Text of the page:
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I am an emergency physician without any formal software training and for the last three months I’ve been trying to build a program that segments the wall of the heart from an ultrasound video and then identifies regions that aren’t moving (an early sign of heart attack).

There are many similarities between this man’s project and mine. And if I had his knowledge I may have cracked my problem by now and would have new way to detect heart attacks early.

Hi! You should consider contacting Stephen Aylward at Kitware. His corner of the company specializes in connecting clinicians with expertise in point of care ultrasound with machine learning programmers paid through Kitware, funded by NIH grants. I worked for him for the last three years, focused on assessing intracranial pressure with ultrasound and assessing pneumothorax with ultrasound.

Heck yes, will do!

For intracranial pressure did you look at ocular ultrasound? How did that work out? Did you have ICPs from actual bolted patients for the gold standard / ground truth? That would be incredibly useful especially in patients on a ventilator who can’t provide a neuro exam.

Pneumothorax seems tricky since really it requires a lung point for diagnosis, and those can be hard to find. Did you simply look for lung sliding? That’s all a physician really needs to make an informed diagnosis.

I love hearing about this. Thank you for the work you do

Do you realize that there are thousands of scientific publications in medical image processing that address exactly the same concrete problem that you have?

Yes, however much of that research is for formal ultrasound obtained by a professional sonographer with an expensive machine. I'm interested in bedside ultrasound performed by an emergency physician with a mediocre machine (eg butterfly).

It seems the primary way to detect regional wall motion abnormalities is with speckle tracking, which requires way too much post-processing for a clinician.

A system that segments the left ventricle and finds akinetic regions in realtime from a parasternal long axis view or an apical four chamber view would be pretty nifty.

If you know of a paper or system that does this now then please let me know. I would love for someone else to have solved this, haha.

My email is Davidm.Crockett [at] Utah.edu

I love this comment deeply, because it is a view into someone else's world, someone who is chipping away at real problems and making "the future" happen. A future where more people are saved from death through incredible-yet-easy-to-use technology.

Kudos for advancing the human race.

This paper might be useful [0]. It measures the thickness of a tissue. If you do that over time you can detect the parts that aren't moving. I studied under Yezzi for a while. Cool dude.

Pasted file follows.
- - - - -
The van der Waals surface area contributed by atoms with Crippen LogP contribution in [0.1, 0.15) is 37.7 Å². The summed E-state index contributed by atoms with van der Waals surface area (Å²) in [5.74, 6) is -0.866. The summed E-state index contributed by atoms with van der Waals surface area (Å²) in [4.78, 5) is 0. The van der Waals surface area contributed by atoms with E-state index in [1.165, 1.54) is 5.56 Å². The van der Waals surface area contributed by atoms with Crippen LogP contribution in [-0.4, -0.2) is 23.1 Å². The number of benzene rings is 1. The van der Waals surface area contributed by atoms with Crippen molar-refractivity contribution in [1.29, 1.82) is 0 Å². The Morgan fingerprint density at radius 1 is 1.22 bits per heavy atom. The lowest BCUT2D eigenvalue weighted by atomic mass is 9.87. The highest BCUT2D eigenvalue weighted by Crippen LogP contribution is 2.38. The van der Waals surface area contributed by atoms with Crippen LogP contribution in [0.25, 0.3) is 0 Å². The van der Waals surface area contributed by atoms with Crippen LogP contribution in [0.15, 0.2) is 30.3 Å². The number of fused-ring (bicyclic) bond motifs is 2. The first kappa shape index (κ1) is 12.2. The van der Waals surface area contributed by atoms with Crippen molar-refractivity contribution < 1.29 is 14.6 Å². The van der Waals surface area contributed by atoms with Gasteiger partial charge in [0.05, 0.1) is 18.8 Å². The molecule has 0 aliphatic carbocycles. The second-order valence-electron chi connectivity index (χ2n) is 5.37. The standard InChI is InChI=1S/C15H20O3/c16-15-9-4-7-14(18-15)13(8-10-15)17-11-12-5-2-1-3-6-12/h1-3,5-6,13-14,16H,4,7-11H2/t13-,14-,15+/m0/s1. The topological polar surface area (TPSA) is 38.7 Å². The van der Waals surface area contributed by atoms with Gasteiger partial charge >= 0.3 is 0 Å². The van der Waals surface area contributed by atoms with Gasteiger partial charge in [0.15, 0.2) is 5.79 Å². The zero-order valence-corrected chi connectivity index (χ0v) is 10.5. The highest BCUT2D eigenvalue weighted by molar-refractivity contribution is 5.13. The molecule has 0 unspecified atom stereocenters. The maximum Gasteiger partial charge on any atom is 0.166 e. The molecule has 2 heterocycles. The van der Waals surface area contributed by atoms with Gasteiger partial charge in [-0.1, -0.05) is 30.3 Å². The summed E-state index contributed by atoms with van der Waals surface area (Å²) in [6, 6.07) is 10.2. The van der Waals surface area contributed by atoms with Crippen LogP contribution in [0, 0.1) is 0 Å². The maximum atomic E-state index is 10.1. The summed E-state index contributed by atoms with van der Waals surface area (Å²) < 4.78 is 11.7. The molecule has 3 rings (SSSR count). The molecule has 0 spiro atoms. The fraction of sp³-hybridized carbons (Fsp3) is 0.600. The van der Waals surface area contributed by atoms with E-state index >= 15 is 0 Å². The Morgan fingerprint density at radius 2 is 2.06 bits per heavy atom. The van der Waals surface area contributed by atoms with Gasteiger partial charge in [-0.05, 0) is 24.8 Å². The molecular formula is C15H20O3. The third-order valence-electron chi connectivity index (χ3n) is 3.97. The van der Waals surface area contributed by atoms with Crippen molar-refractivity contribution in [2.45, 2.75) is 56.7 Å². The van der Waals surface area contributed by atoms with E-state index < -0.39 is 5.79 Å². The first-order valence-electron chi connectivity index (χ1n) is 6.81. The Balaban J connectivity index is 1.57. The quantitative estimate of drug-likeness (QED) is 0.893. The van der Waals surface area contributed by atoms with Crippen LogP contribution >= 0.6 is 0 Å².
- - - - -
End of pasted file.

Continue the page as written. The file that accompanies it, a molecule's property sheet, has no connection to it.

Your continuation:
[0] http://iacl.ece.jhu.edu/~prince/pubs/2003-TMI-Yezzi-Thicknes...

Awesome, thank you for the reference. That's the essence of finding regional wall motion abornomalities. When looking at the ultrasound I look for parts of the myocardium that don't change in size relative to their neighbors during the cardiac cycle.

Please post your contact info in your profile so that folks can reach you. Hopefully one of us can help.

OP is the author of the post, in case that helps any.

Done. Appreciate it!

If you have any examples of what you're talking about, can you send them to me? That sounds like something I'd love to poke at. My email is my username at gmail.

Correct me if I'm wrong (I haven't worked with health data science like this) ... wouldn't an end-to-end approach work better from the get-go?

What I mean is, rather than developing a segmentation algorithm and then a motion detection algorithm, why not just feed a bunch of frames into a CNN and have it directly predict "heart attack risk"?

Or is the segment-then-motion-detect approach necessary because of its better explainability?

I guess I view the end-to-end approach as being less fiddly than the more traditional computational imaging approach. And it has a bonus. If data is available, you could feed it historical ultrasound data from patients that later had heart attacks. With that, it's possible it will learn other features of an ultrasound that predict future heart attack.

That would require a dataset of ultrasounds from people having active myocardial infarctions, which we don’t have, and would take at least a year of academic coordination to assemble.

The current datasets are just labeled anatomy at end systole and diastole.

Hmm, curious. I suppose I would wonder, then, if there's no dataset how any algorithm could be developed. What I mean is ... once you've developed something, how do you test how well it performs? How do you analyze the effectiveness of the algorithm, the false positive rate, etc.

I could assemble a small dataset of less than a hundred ultrasounds to test the algorithm. A big dataset that could train an AI would require quite the effort.

Great questions, and you highlight the need for shared ultrasound data.

In addition to posting your contact info please also check out this course designed for people from other fields who want to learn machine learning.


Fast.Ai is incredible. Love it. I've bumbled my way through it and was able to make a unet learner trained from this dataset -- https://www.creatis.insa-lyon.fr/Challenge/camus/ -- in order to segment the left ventricle from an apical four chamber view. It's a start, but I still have a long way to go.


Wow I sometimes I understand the downvotes but this one doesn’t make any sense...

Agreed! Thanks for posting this

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